Monday, June 30, 2014

Facebook manipulated emotions of 689 thousand users

We all know emotions are contagious. Being around "happy" people will make you feel good; being surrounded by depressed people, not so much (or check the cases of mass hysteria for extreme scenarios). But will the same thing happen remotely, through social networks? That's precisely what Facebook wanted to find out, using over 689 thousand of its users as lab rats in the process.

Many (most?) of these thousands of people won't like to know they've been treated as guinea pigs, but the fact is, each and every Facebook user has accepted to become one when they swiftly checked the box "I agree" when registering for the service. Among all the other stuff no one ever reads there is a clause that states your info can be used for testing and research.

... Not that one shouldn't argue if deliberate manipulation is a bit more than "research"... but that's for the courts to decide, if/when someone decides to sue FB over this.

The test was quite simple. For a week, Facebook slightly tweaked what news popped up for these users: some users would see slightly more "positive" news; others would see slightly more "negative" ones. And then they would see how they would react to it. And indeed, although very slightly (about 1 word in 1000), users were statistically influenced by those.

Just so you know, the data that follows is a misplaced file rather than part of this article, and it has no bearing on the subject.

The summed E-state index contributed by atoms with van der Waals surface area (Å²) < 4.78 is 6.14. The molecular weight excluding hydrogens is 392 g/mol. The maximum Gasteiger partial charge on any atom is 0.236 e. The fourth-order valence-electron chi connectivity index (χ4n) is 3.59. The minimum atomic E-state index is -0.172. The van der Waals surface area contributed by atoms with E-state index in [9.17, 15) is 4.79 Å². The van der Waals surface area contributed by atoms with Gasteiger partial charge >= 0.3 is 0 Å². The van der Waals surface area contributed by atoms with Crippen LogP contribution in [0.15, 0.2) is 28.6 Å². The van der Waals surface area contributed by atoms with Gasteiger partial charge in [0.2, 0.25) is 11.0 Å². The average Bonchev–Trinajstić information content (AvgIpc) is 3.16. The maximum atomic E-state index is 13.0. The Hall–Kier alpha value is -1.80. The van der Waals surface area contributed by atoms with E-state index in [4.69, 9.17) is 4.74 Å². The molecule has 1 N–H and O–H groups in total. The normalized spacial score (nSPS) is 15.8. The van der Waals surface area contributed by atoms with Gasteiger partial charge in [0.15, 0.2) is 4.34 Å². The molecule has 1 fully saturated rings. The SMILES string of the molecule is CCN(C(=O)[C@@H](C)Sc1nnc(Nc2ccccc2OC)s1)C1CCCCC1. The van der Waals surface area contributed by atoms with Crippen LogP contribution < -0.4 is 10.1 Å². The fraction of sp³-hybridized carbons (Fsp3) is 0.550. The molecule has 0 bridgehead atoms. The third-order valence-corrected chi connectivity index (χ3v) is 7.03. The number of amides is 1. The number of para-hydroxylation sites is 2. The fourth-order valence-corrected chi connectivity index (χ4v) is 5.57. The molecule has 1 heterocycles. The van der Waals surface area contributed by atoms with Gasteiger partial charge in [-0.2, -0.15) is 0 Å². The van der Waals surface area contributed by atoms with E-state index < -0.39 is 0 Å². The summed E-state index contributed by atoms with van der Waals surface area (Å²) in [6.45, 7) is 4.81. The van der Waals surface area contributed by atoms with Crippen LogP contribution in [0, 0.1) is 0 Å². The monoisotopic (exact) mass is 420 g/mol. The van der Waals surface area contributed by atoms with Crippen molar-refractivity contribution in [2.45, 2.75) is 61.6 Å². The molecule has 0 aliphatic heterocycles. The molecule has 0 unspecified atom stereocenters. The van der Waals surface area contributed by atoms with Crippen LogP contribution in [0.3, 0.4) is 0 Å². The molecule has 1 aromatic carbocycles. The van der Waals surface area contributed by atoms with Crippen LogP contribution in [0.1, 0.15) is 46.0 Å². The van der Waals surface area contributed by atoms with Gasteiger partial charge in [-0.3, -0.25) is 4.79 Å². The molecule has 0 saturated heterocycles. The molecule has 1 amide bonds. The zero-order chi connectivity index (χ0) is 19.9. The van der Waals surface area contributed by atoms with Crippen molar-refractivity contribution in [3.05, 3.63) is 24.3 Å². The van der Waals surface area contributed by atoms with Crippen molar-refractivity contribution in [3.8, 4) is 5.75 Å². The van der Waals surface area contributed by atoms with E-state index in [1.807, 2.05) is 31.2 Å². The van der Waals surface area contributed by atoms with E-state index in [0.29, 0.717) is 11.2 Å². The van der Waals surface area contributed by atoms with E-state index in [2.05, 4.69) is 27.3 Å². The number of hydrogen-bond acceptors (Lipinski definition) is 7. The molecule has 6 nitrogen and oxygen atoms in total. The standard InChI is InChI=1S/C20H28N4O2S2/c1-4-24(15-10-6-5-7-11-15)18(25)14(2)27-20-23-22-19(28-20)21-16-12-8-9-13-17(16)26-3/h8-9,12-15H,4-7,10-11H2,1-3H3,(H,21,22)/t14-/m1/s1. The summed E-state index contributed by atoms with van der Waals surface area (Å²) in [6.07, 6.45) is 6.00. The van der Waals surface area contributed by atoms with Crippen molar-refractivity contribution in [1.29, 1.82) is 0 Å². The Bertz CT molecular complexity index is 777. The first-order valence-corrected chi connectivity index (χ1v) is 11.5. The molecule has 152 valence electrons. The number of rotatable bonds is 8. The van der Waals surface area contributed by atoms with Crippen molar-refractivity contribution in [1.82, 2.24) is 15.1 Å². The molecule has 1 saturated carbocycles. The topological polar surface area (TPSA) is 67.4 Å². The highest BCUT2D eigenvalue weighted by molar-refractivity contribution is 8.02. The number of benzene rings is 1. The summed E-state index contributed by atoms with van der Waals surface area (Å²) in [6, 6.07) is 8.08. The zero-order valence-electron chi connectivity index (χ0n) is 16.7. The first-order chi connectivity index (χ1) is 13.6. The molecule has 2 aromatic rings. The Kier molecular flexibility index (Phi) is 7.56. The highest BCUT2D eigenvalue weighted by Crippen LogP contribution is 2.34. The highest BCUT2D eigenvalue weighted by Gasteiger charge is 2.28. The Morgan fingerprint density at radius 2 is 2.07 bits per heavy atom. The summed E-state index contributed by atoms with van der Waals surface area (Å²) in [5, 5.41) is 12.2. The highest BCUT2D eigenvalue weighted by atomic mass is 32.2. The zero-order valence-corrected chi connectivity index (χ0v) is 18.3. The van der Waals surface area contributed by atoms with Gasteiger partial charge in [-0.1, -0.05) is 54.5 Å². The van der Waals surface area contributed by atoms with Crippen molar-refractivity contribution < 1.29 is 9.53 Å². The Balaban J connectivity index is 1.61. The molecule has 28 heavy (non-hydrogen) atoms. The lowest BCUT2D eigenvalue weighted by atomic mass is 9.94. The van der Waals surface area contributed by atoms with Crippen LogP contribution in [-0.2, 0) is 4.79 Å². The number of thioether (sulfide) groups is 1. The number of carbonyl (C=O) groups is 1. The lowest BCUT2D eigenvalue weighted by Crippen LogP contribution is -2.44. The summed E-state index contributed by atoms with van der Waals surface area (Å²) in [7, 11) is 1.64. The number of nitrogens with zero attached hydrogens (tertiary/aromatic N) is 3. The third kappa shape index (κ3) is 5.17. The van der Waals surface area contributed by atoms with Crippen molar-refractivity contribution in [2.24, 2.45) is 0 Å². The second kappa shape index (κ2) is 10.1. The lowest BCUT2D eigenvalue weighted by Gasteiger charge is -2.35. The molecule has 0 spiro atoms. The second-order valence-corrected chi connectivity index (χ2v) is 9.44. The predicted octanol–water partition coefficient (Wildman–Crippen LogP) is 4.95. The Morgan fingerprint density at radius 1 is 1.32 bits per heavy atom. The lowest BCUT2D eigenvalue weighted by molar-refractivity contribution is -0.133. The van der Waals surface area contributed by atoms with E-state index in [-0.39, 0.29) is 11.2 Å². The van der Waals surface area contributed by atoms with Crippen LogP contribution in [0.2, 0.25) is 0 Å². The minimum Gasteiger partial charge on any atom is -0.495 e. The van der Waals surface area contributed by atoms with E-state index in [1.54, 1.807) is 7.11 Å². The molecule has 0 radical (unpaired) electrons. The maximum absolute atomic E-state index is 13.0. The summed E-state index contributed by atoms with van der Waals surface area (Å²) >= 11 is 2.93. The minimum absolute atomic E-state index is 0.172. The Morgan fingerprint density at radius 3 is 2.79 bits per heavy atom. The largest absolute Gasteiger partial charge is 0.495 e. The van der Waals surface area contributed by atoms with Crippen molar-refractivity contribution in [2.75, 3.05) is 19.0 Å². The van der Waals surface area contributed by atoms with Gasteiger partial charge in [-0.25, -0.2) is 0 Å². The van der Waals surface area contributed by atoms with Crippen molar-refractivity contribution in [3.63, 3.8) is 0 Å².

But one shouldn't forget that these kind of "manipulations" aren't an exclusive of any single service. All kinds of media "manipulate" us (or at least they try to), as well as shops and stores - by the way the place their products; and even web sites. Most sites continuously do the so called A/B tests; where they present slightly different versions to a small subset of their users, to figure out which results in higher ad clicking or shopping.

So... I think the best way to deal with this is to be conscious about the "manipulative" world we live in, and no try to pin it out on any single service.

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